If you are confined to a nursing home or other institution you may submit a form to request an absentee ballot that is available online, or by request from the county board of elections or by the Ohio Secretary of State. The county board of elections then must designate two of its employees from each of the major political parties to deliver the ballot to you, help you complete it if necessary, and return it to the board.

If I am in a hospital and will be on voting day and am a registered voter, how do I arrange to vote?

If you are able to leave the hospital, you can go to the polls yourself. If you need assistance with transportation to the polls, ask the social work or client rights advocate staff to arrange transportation. If possible, you should request transportation assistance before election day.

If you are unable to travel to the voting booth in your precinct on Election Day you may apply to the county board of elections to vote by absentee ballot in either of the following situations:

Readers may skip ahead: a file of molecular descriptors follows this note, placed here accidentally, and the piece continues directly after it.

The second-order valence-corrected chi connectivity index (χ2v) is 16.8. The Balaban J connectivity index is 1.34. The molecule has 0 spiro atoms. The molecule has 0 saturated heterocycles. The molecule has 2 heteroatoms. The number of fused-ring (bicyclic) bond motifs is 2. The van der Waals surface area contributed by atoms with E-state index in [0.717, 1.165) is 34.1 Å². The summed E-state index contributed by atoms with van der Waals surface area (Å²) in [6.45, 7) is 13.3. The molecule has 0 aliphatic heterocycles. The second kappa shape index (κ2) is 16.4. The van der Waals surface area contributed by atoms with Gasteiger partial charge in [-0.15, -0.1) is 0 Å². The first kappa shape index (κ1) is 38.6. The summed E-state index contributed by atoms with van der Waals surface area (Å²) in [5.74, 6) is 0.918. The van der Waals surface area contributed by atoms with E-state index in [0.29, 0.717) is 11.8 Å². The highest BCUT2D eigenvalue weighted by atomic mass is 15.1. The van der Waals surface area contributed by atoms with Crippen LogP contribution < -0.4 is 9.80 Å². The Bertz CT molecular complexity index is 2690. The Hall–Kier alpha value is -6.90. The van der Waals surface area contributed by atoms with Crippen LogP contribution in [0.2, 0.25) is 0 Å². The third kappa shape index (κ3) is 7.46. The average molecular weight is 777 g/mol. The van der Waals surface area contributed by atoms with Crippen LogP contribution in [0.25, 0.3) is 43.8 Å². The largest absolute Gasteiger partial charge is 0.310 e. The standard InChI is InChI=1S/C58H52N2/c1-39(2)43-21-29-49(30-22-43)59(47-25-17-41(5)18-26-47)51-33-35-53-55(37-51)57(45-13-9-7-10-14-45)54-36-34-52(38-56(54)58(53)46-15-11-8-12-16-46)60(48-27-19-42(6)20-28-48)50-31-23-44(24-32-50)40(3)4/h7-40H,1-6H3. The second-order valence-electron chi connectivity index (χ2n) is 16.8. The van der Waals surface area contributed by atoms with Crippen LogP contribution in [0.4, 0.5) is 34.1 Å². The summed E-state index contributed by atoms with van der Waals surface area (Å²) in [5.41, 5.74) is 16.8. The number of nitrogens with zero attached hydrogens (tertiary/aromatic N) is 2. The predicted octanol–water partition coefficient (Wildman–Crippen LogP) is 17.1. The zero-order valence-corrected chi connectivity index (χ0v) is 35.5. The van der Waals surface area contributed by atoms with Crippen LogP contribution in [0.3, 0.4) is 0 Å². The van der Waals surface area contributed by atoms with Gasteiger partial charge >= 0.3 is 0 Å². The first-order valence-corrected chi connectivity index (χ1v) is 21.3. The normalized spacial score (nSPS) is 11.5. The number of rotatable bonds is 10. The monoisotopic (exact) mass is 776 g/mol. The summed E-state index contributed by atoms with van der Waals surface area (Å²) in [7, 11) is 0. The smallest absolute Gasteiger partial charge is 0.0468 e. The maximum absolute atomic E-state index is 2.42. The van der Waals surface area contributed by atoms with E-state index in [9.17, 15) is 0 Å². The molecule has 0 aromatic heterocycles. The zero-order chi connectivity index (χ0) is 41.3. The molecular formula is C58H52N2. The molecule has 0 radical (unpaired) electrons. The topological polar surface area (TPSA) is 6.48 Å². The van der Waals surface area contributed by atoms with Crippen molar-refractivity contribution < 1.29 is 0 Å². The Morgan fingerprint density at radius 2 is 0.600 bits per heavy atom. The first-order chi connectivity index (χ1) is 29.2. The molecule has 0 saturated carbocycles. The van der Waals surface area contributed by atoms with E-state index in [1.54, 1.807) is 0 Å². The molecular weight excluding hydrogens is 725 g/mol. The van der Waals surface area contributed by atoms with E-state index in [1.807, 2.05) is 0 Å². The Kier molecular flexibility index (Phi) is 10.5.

• you are confined in a hospital as a result of an accident or unforeseeable medical emergency occurring before the election; or
  • your minor child is confined in a hospital as a result of an accident or unforeseeable medical emergency occurring before the election.

The application for an absentee ballot under one of these circumstances must be in writing, must include all of the information required in a request for an absentee ballot, and must be delivered to the county board of elections no later than 3 pm on Election Day. It must also indicate the hospital where you or your child is confined, the date of admission to the hospital, and the offices for which you are qualified to vote. You may also request that a member of your family (spouse, father, mother, father-in-law, mother-in-law, grandfather, grandmother, brother, or sister of the whole or half blood, or the son, daughter, adopting parent, adopted child, stepparent, stepchild, uncle, aunt, nephew, or niece) deliver the absentee ballot to you.

When you or your child is in a hospital in the county where you are a qualified voter and no request is made for a member of your family to deliver the ballot, the director of the county board of elections must arrange for the delivery of the absentee ballot to you and for its return to the office of the board by two board employees belonging to the two major political parties. When you or your child is in a hospital outside the county where you are a qualified voter and no request is made for a member of your family to deliver the ballot, the director must arrange for the delivery of an absentee ballot to you by mail.